Defining the optimum tumescent anaesthesia solution in endovenous laser ablation

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Abstract

Objectives

To produce a tumescent anaesthesia solution with physiological pH for endovenous thermal ablation and evaluate its influence on peri- and postoperative pain, clinical and quality of life outcomes, and technical success.

Methods

Tumescent anaesthetic solution (0.1% lidocaine with 1:2,000,000 epinephrine) was titrated to physiological pH by buffering with 2 ml incremental aliquots of 8.4% sodium bicarbonate. Patients undergoing great saphenous vein endovenous laser ablation and ambulatory phlebectomy were studied before and after introduction of buffered tumescent anaesthetic. Primary outcome was perioperative pain measured on a 10 cm visual analogue scale. Secondary outcomes were daily pain scores during the first postoperative week, complications, time to return to normal activity, patient satisfaction, generic and disease-specific quality of life, and technical success. Patients were assessed at baseline, and at 1, 6 and 12 weeks following the procedure.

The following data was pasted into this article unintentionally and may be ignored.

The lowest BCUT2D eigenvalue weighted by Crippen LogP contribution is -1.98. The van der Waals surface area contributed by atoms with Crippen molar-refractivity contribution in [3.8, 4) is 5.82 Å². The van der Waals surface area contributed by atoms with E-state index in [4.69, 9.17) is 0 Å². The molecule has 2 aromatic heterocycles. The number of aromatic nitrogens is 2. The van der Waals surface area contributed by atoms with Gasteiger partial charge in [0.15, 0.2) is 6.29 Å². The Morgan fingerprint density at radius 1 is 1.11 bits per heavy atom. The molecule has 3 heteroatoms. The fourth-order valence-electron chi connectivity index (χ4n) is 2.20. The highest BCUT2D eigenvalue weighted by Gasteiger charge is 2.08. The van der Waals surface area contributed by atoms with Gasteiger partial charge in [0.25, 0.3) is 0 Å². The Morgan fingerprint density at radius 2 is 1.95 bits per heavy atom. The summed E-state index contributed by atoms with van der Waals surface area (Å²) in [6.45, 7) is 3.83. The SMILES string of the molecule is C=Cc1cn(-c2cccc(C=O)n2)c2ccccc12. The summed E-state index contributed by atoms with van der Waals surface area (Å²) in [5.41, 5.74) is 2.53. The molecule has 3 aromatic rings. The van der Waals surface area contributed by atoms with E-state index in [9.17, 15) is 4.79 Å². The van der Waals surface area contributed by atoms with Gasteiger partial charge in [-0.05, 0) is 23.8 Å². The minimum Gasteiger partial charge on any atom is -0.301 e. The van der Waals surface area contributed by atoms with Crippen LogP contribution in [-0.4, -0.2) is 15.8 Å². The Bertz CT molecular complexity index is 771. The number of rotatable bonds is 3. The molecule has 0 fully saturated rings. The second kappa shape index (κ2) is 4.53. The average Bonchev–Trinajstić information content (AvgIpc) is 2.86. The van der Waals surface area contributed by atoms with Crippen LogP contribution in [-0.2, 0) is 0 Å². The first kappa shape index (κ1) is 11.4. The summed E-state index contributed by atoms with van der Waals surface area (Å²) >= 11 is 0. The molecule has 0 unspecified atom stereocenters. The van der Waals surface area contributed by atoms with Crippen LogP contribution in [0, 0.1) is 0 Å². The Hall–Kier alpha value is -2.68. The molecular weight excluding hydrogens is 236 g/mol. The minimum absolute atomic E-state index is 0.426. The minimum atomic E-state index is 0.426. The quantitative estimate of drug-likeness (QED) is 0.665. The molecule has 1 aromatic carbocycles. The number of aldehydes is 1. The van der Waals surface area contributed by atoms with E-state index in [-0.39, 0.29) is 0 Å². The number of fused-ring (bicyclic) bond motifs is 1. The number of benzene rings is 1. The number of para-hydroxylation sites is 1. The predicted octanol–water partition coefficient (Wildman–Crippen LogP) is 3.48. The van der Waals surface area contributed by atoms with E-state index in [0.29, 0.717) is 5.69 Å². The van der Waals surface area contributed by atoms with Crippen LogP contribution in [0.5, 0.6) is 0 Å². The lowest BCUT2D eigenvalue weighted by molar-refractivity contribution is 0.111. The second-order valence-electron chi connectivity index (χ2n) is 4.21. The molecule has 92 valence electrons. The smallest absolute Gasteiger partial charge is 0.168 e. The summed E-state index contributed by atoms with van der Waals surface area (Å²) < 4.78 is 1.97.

Results

A physiological pH was achieved with the addition of 10 ml of 8.4% sodium bicarbonate to 1 l of standard tumescent anaesthetic solution. Sixty-two patients undergoing great saphenous vein endovenous laser ablation with phlebectomy were recruited before and after the introduction of buffered tumescent anaesthetic solution. Baseline and operative characteristics were well matched. The buffered solution was associated with significantly lower (median (interquartile range)) periprocedural pain scores (1 (0.25–2.25) versus 4 (3–6), p < 0.001) and postoperative pain score at the end of the treatment day (1.8 (0.3–2.8) versus 3.0 (1.2–5.2), p = 0.033). There were no significant differences in postoperative pain scores between the groups at any other time. There were no significant differences in other clinical outcomes between the groups. Both groups demonstrated significant improvements in generic and disease-specific quality of life, with no intergroup differences. Both groups demonstrated 100% ultrasonographic technical success at all time points.

Conclusions

Buffering of tumescent anaesthetic solution during endovenous thermal ablation is a simple, safe, inexpensive and effective means of reducing perioperative and early postoperative pain.

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